Jonathan Deming, EMJ Director of Construction Technology and BIM, was featured on the blog in May. Emerging technologies in the construction industry and how they are applied on the job were a hot topic throughout the industry in 2017 and will continue to be in 2018 as more construction companies adopt these innovative tools.

Guiding teams into the future with construction technology

We hope you enjoyed our look back at 2017. These top 10 blogs are only a glimpse of the content published this past year. Click on What’s New at the top of the page to view more.

Ruby Falls team sets expectations through mock-ups

EMJ’s Chattanooga team recently performed a polished concrete mock-up for the Ruby Falls project, giving the client and the team and a better understanding of what’s to come during construction.

A mock-up is a full-size structural model made with the exact construction techniques and materials that will be used on a project.

mock-up, concrete slab, Ruby Falls, preconstruction, quality, superintendent

“Mock-ups serve two purposes: to extract expectations from the client and to communicate what your team will deliver,” said Jonathan Horne, EMJ’s Director of Quality Assurance. “Mock-ups allow us to get the client’s feedback on our work at the preconstruction stage rather than after the task is completed on the project.”

The mock-up gives clients, contractors and project teams the opportunity to assess a three-dimensional representation of a design, so that functionality, aesthetics and quality can be evaluated down to the smallest detail.

“We want to present the true expectation so our client understands what they’re going to get when we are finished,” said John Rudez, Superintendent of Ruby Falls in Chattanooga, who showcased the mock-up in a recent video.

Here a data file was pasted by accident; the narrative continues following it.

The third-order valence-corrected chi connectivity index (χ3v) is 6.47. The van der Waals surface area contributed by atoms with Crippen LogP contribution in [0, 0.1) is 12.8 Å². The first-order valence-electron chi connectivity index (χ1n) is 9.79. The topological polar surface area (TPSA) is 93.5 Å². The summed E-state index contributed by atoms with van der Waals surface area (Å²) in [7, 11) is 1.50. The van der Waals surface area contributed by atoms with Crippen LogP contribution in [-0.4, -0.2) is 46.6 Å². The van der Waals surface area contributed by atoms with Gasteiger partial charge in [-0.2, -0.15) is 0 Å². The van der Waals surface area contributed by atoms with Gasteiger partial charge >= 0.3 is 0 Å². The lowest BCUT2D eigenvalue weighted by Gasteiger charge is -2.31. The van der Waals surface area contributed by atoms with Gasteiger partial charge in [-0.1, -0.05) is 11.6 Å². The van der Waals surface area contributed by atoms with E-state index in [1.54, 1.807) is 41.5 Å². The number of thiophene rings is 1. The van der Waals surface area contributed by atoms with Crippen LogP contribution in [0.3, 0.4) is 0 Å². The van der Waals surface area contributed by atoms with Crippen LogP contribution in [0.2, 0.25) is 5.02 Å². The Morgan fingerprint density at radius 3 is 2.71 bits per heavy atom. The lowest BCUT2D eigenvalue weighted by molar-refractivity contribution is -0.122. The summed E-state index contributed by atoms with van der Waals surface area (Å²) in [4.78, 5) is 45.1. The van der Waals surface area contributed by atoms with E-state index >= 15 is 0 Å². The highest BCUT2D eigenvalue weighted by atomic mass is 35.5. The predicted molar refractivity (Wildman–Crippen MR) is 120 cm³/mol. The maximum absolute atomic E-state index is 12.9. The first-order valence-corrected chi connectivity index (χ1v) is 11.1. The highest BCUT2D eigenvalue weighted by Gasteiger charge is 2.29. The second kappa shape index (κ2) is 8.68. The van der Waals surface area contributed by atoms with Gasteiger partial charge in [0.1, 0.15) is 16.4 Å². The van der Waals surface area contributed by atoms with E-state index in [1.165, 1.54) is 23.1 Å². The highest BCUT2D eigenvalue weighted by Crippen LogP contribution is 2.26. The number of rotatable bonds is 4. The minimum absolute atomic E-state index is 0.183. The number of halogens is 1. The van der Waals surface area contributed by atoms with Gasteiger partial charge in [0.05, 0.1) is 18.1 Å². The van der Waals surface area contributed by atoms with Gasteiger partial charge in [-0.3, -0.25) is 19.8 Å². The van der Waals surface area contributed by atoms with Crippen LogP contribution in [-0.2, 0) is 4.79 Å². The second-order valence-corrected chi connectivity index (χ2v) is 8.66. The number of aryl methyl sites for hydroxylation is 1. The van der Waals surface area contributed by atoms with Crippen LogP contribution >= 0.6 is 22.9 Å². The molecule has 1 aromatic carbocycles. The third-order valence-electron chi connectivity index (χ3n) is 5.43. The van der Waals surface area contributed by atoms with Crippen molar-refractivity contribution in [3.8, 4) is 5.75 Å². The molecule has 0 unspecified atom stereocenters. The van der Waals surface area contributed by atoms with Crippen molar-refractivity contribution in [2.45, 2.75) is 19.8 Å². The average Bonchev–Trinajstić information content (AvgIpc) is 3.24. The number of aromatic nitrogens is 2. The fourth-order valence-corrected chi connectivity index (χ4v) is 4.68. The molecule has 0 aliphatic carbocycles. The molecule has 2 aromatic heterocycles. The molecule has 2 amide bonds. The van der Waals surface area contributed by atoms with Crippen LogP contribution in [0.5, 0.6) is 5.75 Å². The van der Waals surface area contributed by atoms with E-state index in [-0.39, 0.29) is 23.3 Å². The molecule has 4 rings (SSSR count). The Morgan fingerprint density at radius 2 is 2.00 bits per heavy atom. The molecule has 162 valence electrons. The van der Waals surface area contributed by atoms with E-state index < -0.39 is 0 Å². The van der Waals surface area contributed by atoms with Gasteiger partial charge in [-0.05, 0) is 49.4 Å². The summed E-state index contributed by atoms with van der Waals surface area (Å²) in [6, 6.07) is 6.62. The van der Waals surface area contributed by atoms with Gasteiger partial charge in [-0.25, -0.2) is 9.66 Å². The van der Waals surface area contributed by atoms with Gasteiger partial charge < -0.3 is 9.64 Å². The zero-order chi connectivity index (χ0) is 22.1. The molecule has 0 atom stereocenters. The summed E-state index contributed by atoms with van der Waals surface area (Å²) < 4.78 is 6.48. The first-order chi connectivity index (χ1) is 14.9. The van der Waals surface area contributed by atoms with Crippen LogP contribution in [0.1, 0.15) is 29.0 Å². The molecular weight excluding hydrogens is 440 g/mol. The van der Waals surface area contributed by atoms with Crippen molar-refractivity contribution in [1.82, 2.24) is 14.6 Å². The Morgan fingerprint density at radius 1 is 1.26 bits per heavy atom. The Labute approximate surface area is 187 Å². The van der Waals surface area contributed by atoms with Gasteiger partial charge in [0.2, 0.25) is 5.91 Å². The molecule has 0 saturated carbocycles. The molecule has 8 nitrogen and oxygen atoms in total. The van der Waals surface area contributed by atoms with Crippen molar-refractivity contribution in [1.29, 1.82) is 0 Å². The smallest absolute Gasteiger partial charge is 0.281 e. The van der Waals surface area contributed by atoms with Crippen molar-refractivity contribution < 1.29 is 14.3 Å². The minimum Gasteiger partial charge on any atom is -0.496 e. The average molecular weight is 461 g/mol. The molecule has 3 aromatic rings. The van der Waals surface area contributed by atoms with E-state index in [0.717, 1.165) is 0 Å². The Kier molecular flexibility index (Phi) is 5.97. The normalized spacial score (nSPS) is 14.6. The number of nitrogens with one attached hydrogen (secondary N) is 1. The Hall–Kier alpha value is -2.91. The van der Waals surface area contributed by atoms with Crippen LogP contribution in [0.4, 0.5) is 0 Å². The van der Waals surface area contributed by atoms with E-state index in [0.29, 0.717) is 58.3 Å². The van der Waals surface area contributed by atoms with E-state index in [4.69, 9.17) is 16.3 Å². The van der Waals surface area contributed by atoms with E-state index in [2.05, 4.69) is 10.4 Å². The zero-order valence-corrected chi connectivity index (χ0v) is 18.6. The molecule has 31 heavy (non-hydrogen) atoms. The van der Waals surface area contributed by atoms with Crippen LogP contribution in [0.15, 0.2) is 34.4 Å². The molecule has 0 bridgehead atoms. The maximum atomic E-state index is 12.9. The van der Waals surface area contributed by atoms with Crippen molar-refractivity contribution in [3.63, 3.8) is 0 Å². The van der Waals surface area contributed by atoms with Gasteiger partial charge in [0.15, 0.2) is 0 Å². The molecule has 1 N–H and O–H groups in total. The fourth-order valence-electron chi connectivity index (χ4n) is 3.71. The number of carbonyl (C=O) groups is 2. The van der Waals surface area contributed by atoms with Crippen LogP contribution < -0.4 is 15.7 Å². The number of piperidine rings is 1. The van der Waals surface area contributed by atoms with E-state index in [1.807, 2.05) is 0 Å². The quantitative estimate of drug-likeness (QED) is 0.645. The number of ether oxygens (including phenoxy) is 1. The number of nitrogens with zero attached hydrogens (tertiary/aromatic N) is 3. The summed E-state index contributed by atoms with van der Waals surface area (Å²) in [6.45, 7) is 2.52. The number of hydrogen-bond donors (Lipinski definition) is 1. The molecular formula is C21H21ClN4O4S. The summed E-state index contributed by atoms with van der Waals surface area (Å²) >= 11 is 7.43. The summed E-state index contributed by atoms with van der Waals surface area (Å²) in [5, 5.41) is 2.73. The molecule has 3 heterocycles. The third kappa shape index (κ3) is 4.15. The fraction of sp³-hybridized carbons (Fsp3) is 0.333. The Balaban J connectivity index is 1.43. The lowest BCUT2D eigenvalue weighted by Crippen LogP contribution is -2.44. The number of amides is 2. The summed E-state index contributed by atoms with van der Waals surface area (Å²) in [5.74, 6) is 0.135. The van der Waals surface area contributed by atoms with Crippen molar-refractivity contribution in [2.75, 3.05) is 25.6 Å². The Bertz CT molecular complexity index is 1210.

mock-up, concrete slab, Ruby Falls, preconstruction, quality, superintendent, John Rudez

Although creating a mock-up may seem like an additional expense during preconstruction, it could end up costing more to skip this step and later repair unforeseen errors.

“Any time you have a specialty finish it’s a good idea to perform a mock-up,” said Matt Elliott, Project Manager at Ruby Falls. “It not only aligns expectations but also ensures that the finish matches the consistency and pattern the owner desires.”

Understanding the difficulty of translating polished concrete to the client, the Ruby Falls team determined that a concrete slab mock-up, among several others, would be beneficial during their quality management planning meeting. They then reached out to the learning team to document the process.

mock-up, concrete slab, Ruby Falls, preconstruction, quality, superintendent

“We wanted to take the client through the process and outcome, and then realized that documenting it also served as a learning opportunity for our other construction teams,” said Elliott. “We knew that mock-ups were the best way to ensure that what we intend to deliver will meet and hopefully exceed expectations.“